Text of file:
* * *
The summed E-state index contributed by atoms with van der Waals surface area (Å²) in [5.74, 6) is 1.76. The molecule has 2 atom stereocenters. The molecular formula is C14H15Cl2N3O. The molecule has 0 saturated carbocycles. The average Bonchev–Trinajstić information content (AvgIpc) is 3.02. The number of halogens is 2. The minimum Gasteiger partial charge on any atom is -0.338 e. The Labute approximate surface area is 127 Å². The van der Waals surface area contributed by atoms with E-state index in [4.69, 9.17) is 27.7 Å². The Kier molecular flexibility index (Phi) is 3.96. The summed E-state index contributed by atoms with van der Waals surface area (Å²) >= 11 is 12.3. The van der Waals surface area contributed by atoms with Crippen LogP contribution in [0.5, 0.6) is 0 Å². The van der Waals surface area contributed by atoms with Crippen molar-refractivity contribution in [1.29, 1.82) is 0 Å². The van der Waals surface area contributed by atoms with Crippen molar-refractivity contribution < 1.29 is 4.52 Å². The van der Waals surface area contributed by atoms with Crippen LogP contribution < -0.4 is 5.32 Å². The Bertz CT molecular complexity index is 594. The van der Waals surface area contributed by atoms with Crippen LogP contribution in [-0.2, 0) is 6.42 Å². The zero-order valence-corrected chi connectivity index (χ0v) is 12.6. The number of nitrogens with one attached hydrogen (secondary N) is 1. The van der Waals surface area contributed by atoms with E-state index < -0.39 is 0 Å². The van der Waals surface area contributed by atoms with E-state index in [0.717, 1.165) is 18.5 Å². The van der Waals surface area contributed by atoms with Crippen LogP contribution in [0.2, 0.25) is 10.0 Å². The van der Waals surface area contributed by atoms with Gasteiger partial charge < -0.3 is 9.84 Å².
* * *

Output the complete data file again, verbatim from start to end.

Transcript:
The summed E-state index contributed by atoms with van der Waals surface area (Å²) in [5.74, 6) is 1.76. The molecule has 2 atom stereocenters. The molecular formula is C14H15Cl2N3O. The molecule has 0 saturated carbocycles. The average Bonchev–Trinajstić information content (AvgIpc) is 3.02. The number of halogens is 2. The minimum Gasteiger partial charge on any atom is -0.338 e. The Labute approximate surface area is 127 Å². The van der Waals surface area contributed by atoms with E-state index in [4.69, 9.17) is 27.7 Å². The Kier molecular flexibility index (Phi) is 3.96. The summed E-state index contributed by atoms with van der Waals surface area (Å²) >= 11 is 12.3. The van der Waals surface area contributed by atoms with Crippen LogP contribution in [0.5, 0.6) is 0 Å². The van der Waals surface area contributed by atoms with Crippen molar-refractivity contribution in [1.29, 1.82) is 0 Å². The van der Waals surface area contributed by atoms with Crippen molar-refractivity contribution < 1.29 is 4.52 Å². The van der Waals surface area contributed by atoms with Crippen LogP contribution < -0.4 is 5.32 Å². The Bertz CT molecular complexity index is 594. The van der Waals surface area contributed by atoms with Crippen LogP contribution in [-0.2, 0) is 6.42 Å². The zero-order valence-corrected chi connectivity index (χ0v) is 12.6. The number of nitrogens with one attached hydrogen (secondary N) is 1. The van der Waals surface area contributed by atoms with E-state index < -0.39 is 0 Å². The van der Waals surface area contributed by atoms with E-state index in [0.717, 1.165) is 18.5 Å². The van der Waals surface area contributed by atoms with Crippen LogP contribution in [0.2, 0.25) is 10.0 Å². The van der Waals surface area contributed by atoms with Gasteiger partial charge < -0.3 is 9.84 Å².